A Family Man’s Journey: How IU Alumnus Patrick O’Connor Traded in a Life in the Water for One in Sport and Recreation Insurance Management

The clear, glistening water of Royer Pool reflects in Patrick O’Connor’s eyes as he lines up for his heat of the 200 IM. As he takes a quick gaze to his left and right, waiting for the starting official’s gun, he mentally scouts out his competition. Tall, lanky Big 10 swimmers stand imposingly on their starting blocks, framing their race in their mind as they mentally plan out each stroke and flip turn. O’Connor takes his eyes off his opponents, gives his arms a quick stretch, and bends over at the waist to complete his starting position, grabbing a hold of the small protruding extension of the platform. As he closes his eyes, he hears a          b a n g           and dives majestically into the water as he and 7 other premier collegiate athletes begin the short 2 minute race.

Born into a hard-working, faithful Catholic Irish family, Patrick O’Connor was raised in the pool. After learning how to swim to be allowed to use his neighbor’s pool, O’Connor began to take more of an interest in the sport. “I spent almost all of my time in and around swimming,” he said, and after joining his small local park team, it wasn’t much longer until swim team Indy Athletic Club offered him a spot in their program. As he learned the ins and outs of freestyle, backstroke, breaststroke, and butterfly, O’Connor travelled all across the Midwest, swimming in meets in Kentucky and Michigan as a part of one of the premier swimming clubs in Indiana.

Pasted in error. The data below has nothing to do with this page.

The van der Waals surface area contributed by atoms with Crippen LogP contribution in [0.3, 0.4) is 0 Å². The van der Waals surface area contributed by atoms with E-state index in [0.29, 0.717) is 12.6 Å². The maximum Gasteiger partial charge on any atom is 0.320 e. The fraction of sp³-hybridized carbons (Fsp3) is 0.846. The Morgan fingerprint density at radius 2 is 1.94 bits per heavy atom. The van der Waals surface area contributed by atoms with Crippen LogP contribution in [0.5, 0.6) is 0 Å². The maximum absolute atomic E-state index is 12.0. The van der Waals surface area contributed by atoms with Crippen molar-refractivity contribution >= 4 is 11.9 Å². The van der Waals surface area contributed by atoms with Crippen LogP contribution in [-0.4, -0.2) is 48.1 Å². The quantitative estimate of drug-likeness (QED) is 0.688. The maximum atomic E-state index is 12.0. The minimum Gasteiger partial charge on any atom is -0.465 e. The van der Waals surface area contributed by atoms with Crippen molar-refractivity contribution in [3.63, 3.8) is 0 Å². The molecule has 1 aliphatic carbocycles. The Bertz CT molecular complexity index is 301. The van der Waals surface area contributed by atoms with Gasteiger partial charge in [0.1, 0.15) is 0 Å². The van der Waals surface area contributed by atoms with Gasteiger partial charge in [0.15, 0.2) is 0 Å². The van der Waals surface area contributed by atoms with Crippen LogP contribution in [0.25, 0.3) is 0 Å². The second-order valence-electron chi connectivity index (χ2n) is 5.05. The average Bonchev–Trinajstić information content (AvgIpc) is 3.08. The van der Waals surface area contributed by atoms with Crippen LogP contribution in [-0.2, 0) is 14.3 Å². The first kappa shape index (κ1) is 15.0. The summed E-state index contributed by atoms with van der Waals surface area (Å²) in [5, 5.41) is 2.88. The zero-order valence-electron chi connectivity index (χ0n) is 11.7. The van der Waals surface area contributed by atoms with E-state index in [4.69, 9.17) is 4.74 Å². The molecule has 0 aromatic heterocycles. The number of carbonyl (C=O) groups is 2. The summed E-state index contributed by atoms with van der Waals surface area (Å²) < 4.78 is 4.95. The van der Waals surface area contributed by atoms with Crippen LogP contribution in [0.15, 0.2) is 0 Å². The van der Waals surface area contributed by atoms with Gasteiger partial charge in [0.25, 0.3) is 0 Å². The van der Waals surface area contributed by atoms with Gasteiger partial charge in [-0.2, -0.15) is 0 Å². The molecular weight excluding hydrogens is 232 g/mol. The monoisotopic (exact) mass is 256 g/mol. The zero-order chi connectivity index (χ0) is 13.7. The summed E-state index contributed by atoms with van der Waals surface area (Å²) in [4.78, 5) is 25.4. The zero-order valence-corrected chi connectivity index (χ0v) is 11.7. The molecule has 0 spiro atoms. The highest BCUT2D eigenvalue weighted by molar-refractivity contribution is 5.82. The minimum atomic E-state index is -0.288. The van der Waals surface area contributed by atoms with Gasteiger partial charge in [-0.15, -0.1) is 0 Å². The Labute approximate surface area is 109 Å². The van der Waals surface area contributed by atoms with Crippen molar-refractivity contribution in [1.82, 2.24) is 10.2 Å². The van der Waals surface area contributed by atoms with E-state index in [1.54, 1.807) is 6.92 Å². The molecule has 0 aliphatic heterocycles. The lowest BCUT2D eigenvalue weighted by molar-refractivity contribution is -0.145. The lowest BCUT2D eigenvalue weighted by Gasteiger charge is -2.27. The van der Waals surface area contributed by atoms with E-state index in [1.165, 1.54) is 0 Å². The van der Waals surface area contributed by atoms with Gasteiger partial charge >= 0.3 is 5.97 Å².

As he devoted the majority of his free time to grueling training regimes and early morning practices, a dream and goal began to form in O’Connor’s mind: the Indiana Hoosiers swim team. Still a few years away from realizing his dream, O’Connor joined the Cathedral High School swim team during his junior year. During his junior and senior years, O’Connor was forced to balance a tough class schedule with two a day practices and meets for both his high school and Indy Athletic. O’Connor’s remarkable work ethic and dedication towards his vision led him to 3 state championships with Cathedral. As he describes the championship meet, O’Connor pokes fun at his decisions even now after a fourth event at the meet ended in a third place finish. “I made a mistake in choosing which events to swim,” he laughs. “They were too close in time.” This desire to always strive for more opened up a path for O’Connor following his graduation from Cathedral as the Hoosiers offered him a scholarship to join world-class coach James ‘Doc’ Counsilman’s nationally recognized team.